• the first garden was from the mansion view placed on the front northern bosquet, there was also a narrow area of open roof orangeria in its neighbourhood at the end of the 18th century
  • the second preserve was probably situated in the area of front southern bosquet
  • the third preserve (the maze) would be placed behind the first preserve by the garden's northern wall
  • the forth preserve was probably situated in the area of a back southern bosquet, the birdhouse that is supposed to be situated behind the forth preserve was probably situated on the crossing of a main garden axis and a perpendicular axis to it behind the third ant forth preserve - the main axis was turning in this point like in a "joint".

..It is hard to determine from the archive records whether the kitchen garden reached all the way to the New Town Garden western wall or if the Rožmberk garden ended at the level of the court gardener's house ( Latran No. 26)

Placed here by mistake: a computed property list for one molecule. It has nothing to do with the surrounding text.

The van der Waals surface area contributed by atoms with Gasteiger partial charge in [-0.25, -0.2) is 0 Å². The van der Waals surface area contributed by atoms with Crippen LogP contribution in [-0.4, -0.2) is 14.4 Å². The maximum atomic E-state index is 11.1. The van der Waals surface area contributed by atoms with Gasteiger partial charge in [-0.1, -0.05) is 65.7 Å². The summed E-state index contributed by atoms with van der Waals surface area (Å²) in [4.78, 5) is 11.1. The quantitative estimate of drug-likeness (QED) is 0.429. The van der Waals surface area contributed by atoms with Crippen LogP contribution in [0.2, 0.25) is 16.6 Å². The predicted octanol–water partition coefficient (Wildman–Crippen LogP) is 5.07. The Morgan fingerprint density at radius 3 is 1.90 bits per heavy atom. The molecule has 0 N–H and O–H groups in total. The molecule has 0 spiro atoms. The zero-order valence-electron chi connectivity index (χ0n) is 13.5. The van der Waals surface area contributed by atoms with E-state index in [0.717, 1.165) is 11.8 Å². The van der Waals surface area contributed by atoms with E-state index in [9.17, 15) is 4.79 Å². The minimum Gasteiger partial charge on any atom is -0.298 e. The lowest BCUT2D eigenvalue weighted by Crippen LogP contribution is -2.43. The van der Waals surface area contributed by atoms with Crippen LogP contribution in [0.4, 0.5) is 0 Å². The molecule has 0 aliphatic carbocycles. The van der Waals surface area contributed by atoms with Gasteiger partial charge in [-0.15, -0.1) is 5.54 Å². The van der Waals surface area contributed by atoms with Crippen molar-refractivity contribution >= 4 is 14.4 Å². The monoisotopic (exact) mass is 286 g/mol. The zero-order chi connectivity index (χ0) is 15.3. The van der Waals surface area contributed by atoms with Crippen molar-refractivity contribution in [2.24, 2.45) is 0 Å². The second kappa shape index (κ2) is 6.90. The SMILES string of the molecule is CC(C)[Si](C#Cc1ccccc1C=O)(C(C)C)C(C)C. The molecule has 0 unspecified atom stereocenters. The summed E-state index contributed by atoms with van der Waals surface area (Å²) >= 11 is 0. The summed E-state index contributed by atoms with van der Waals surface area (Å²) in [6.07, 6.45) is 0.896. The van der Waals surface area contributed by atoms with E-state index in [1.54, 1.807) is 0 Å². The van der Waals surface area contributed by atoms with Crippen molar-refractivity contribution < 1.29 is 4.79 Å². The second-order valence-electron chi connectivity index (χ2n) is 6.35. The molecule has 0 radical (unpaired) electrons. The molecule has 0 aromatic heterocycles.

The rich structure of the preserves in the New Town Garden - a mixture of fruit trees, bushes, herbs and decorative plants - witnesses the last marks of the middle-age garden conceptions. In the group of Renaissance types of garden areas, the New Town Garden can be perhaps best marked as "giardino de simplici", a garden with a mixed useful and decorative character. It was frequently divided by a rectangular path system into the four square beds, lined with a low box-tree fence. The beds themselves were planted with flowers and decorative trees, the squares were complied with the arbours.